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Proposed IRS budget appropriation under consideration will not adequately serve the needs of individual and small business taxpayers.


ALEXANDRIA, VA, January 25, 2018 — The National Society of Accountants (NSA) expresses its continuing disappointment with the Internal Revenue Service (IRS) budget appropriation under consideration and its belief that the proposed budget is a disservice to the many individual and small business taxpayers for whom NSA members provide tax services.

“The IRS Division responsible for responding to taxpayer telephone calls estimates that it would be able to respond to only 60 percent of calls during the 2018 filing season, which is the high point of their operations,” said NSA Executive Director John G. Ams. “It’s even more distressing that they estimate that for the entire 2018 fiscal year, less than 40 percent of calls will be answered. This is unacceptable.”

In a letter to members of the Subcommittee on Financial Services and General Government, Ams and NSA President Brian L. Thompson, CPA, urge committee members to substantially increase appropriations for the IRS from the proposed level of slightly more than $11 billion in order to provide the agency adequate resources to perform its mission. “The budget recommendation would fund the IRS, in total, below their fiscal year 2008 level,” noted Ams, citing a report from the House Subcommittee on Appropriations.

The impact of this inadequate funding level will have immediate and profound impacts for all taxpayers, according to Thompson. “Without adequate funding, the IRS will not be able to respond to taxpayers or tax professionals due to a reduction in the number of IRS personnel and the lack of training for either seasonal or full-time employees; and the IRS will not be able to update and modernize outdated technology systems that still prevent some returns from being filed electronically even though e-filing provides a more efficient means of operations.”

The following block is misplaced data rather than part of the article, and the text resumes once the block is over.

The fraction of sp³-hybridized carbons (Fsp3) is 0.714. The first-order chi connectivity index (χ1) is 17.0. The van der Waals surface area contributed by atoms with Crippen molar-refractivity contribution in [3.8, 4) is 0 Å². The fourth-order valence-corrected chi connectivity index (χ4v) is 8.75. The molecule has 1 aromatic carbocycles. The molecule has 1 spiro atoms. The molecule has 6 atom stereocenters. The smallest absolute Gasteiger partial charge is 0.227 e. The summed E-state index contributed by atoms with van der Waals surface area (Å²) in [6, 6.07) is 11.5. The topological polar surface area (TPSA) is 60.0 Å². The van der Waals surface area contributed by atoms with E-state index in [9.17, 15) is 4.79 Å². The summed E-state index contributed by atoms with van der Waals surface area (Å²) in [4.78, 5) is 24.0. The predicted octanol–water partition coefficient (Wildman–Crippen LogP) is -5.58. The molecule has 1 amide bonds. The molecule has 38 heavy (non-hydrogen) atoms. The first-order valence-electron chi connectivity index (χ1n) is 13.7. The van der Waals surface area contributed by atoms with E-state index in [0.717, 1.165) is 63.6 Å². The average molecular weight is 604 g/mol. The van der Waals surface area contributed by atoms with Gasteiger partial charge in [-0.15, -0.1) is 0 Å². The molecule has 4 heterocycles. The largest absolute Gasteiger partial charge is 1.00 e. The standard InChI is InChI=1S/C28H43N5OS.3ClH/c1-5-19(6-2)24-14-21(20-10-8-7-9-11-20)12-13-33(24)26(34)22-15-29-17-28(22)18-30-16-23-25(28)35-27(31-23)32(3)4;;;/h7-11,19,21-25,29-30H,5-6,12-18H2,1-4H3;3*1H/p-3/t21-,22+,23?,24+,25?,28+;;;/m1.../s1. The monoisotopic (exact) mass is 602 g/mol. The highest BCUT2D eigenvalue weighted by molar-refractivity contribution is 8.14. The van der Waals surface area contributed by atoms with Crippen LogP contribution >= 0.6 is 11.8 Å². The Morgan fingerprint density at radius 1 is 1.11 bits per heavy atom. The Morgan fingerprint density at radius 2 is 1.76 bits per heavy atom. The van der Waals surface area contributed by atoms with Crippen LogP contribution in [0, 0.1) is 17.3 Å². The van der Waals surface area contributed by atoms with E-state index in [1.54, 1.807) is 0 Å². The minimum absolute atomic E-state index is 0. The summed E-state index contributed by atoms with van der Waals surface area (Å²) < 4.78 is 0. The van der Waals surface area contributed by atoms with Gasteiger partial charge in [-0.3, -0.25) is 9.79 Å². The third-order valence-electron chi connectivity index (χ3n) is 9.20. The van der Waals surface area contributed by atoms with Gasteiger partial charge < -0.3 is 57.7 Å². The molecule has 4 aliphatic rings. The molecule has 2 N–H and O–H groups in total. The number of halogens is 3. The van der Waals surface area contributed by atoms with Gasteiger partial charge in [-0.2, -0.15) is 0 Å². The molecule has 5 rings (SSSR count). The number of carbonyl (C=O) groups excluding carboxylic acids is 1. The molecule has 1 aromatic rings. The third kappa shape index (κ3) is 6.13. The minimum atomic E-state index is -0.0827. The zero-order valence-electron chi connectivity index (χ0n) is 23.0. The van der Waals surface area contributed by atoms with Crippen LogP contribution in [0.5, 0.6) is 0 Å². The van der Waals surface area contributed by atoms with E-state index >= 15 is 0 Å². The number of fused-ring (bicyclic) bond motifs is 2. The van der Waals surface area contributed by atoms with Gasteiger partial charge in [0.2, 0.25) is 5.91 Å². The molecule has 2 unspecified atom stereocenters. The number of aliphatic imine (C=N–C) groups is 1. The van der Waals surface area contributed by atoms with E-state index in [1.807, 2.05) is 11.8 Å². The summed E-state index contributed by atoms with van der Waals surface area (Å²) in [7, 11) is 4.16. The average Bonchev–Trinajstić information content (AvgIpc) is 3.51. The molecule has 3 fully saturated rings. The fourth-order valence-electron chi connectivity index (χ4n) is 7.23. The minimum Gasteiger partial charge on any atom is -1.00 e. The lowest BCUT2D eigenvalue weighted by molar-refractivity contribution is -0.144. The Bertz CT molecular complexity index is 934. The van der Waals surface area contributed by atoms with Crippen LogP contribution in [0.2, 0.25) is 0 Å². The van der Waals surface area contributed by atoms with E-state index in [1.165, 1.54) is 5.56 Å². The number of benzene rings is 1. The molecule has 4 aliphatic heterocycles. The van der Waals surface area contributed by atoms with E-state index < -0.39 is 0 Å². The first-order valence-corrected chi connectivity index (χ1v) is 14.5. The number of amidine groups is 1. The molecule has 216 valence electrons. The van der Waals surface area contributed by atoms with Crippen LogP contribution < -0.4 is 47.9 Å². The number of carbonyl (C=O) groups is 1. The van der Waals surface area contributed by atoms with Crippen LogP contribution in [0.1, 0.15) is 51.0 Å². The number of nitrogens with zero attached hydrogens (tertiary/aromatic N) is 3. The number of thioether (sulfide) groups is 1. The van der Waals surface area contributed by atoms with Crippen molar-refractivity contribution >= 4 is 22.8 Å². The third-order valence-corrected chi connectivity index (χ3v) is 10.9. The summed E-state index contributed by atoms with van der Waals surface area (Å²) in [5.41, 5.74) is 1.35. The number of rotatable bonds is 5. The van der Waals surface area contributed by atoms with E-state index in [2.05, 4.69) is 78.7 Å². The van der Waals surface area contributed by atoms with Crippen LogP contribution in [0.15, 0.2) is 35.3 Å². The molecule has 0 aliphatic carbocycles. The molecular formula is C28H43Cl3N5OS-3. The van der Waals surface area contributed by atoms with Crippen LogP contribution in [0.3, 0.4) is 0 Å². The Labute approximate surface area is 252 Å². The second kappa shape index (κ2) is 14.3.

According to Thompson, this funding level also leaves the future uncertain for both the IRS and the taxpaying public. “It’s interesting to note that in the midst of one of the largest tax reform initiatives in more than 30 years, we are seeing budget cuts to the one organization responsible for establishing definitive guidance and regulations, and helping  interpret provisions of the newly-created Tax Cuts and Jobs Act,” Thompson noted. “Frankly, we question whether many of the estimated benefits of the Tax Cuts and Jobs Act can be realized in the absence of this much-needed IRS guidance,” he added.

In their letter, Ams and Thompson also note the need for additional funding to support the IRS in its efforts to fight identity theft and tax refund fraud, and to ensure its ability to have an adequate number of fully-trained employees on hand to respond to taxpayer calls and provide assistance throughout the year.

The NSA letter agrees with findings from the National Taxpayer Advocate’s 2017 Annual Report to Congress that noted, “Funding cuts have rendered the IRS unable to provide acceptable levels of taxpayer service, unable to upgrade its technology to improve its efficiency and effectiveness, and unable to maintain compliance programs that both promote compliance and protect taxpayer rights.”

“What we need now is for the Committee to reflect upon the full scope of work it has established for the IRS, which is to ‘enforce tax laws, stop and prevent fraud, prepare forms and instructions, process refunds, collect revenue and assist taxpayers in complying with tax obligations’—and then establish a budget that adequately supports those efforts,” Ams said.


For more information on the impacts of the IRS budget appropriations on the tax paying public and the Tax Cuts and Jobs Act, or to schedule interviews with NSA leaders, contact Eileen Erickson at 703-400-4401.

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